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Baby Self-Portraits - Process

This series was part of a project that was really a lot of fun! It ended up being really experimental, and was an opportunity to try a new medium that I'll probably end up incorporating into a lot of my work: Gum Arabic and Ink Wash.

The project involved working across four images at once, so I wanted to keep a similar theme throughout in order to keep my brain in a focused place without having such different subject matter. So I decided on making four portraits of myself a child/toddler that best case, would look awesome and I could give to my parents as a gift and worst case, no one would be offended that my experimental portrait technique didn't do them justice.

This particular painting technique required watercolor gum arabic for its water-solubility, and acrylic ink for its permanence. The portraits are on illustration board, since you actually end up running water over them and you need something stiff that isn't going to deteriorate under the water.

After drawing the initial sketches, I dipped a nice flat brush into my gum (I used Windsor and Newton Gum Arabic) and basically used it as a mask to keep the lightest values the white of the paper. I then went into my ink, which I heavily diluted with water, and did a wash over the entire page to create that first value. After it all dried, I repeated those same two steps again and again: masking with gum, washing with ink, masking, washing, masking, etc, building up the value of the piece over many layers.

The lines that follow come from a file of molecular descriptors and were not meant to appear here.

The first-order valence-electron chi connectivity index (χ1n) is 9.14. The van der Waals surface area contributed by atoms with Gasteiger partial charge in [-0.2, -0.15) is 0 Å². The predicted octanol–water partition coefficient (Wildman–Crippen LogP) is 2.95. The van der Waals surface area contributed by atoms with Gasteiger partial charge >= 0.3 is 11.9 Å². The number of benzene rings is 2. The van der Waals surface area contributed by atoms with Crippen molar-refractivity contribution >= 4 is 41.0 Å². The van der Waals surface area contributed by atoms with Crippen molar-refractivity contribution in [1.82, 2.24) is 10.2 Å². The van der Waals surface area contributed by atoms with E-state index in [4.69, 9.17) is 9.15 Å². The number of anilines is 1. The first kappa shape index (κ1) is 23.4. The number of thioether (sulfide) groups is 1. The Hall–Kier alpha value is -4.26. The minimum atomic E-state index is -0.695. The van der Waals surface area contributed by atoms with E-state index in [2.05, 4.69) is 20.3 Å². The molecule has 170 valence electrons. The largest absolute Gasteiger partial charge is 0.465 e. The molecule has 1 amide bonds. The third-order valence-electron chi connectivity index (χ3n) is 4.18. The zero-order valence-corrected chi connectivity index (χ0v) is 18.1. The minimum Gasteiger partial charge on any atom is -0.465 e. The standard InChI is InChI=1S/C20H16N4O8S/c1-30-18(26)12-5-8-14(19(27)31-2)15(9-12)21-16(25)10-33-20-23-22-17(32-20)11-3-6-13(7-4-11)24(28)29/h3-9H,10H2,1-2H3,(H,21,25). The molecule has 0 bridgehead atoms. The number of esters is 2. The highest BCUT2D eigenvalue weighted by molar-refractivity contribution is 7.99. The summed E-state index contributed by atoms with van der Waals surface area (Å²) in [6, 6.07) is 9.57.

By the time I had gotten to the last layer of the ink, they started looking a little bit demonic, but I was assured that's how you know you're getting close to done. The darkest darks had been put down on the page and it was time to wash the gum off!

The washing process was super nerve-wracking the first time I tried it, especially as a watercolor artist. My greatest fear is my paintings getting rained on, so deliberately washing water over my illustration board felt so wrong. But after a gently rubbing of my fingers on the gum, the layers started to peel off and I was left with these beautiful base values that I could work back into with my usual watercolor and ink.

Per my usual process, I went over the ink wash with my watercolor paints, and I was really impressed with how well the watercolor dried overtop the acrylic ink! I just needed it to stain the page with some color, as I already had so much value happening with the ink, and of course all my glitter accents are made with paints from The Smiling Hippo. Then I was able to go back in with my pens and give it the most absolutely wonderful texture that all of my drawings get.

And here are all four finished baby portraits!

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